WE are pleased to add a new name to the roll call of Scotland's natural wonders.
Step forward the red-necked phalarope which, though it may sound like a derogatory term from the southern United States, is actually a tiny bird from Shetland which has thrilled the scientific community.
It has just been discovered that the phalarope in question - a delicate wader, one of the UK's rarest breeding birds now only found in Shetland and the Western Isles - makes a 16,000-mile round trip every year to winter on the Pacific coast of Peru. Scientists say the journey made by this feathered phenomenon has never before been recorded for any other European breeding bird. They have described it as one of the world's great avian migrations.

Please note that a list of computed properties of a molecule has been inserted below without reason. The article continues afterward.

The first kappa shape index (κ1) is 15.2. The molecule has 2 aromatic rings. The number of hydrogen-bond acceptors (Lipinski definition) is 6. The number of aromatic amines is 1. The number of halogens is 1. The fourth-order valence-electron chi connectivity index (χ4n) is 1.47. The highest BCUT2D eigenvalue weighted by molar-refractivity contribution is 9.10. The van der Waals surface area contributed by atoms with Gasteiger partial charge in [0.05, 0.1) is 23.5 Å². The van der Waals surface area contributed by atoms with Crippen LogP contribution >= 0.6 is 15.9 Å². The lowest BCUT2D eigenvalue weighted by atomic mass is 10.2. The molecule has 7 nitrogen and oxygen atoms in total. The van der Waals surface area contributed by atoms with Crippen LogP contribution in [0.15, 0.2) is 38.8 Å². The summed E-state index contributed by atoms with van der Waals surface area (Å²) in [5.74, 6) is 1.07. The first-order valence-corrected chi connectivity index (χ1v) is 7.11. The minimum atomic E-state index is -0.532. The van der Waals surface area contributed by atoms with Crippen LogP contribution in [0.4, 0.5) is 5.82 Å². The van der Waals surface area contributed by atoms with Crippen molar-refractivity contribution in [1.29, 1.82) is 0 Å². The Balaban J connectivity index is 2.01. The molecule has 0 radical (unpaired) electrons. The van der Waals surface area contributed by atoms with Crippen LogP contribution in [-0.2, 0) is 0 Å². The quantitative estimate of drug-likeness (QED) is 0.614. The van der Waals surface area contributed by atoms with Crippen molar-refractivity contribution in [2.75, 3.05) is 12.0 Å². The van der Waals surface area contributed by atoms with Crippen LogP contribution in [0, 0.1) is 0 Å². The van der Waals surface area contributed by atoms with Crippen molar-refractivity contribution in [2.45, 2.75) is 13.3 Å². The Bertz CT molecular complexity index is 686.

A tracking device fitted to one of 10 birds nesting on the Shetland island of Fetlar shows it flew across the Atlantic, down the eastern seaboard of America, across the Caribbean and Mexico, ending up off the coast of Peru. After wintering in the Pacific, it returned, following a similar route.
Its remarkable stamina is to be admired. As, of course, is its good taste in its choice of a summer home.
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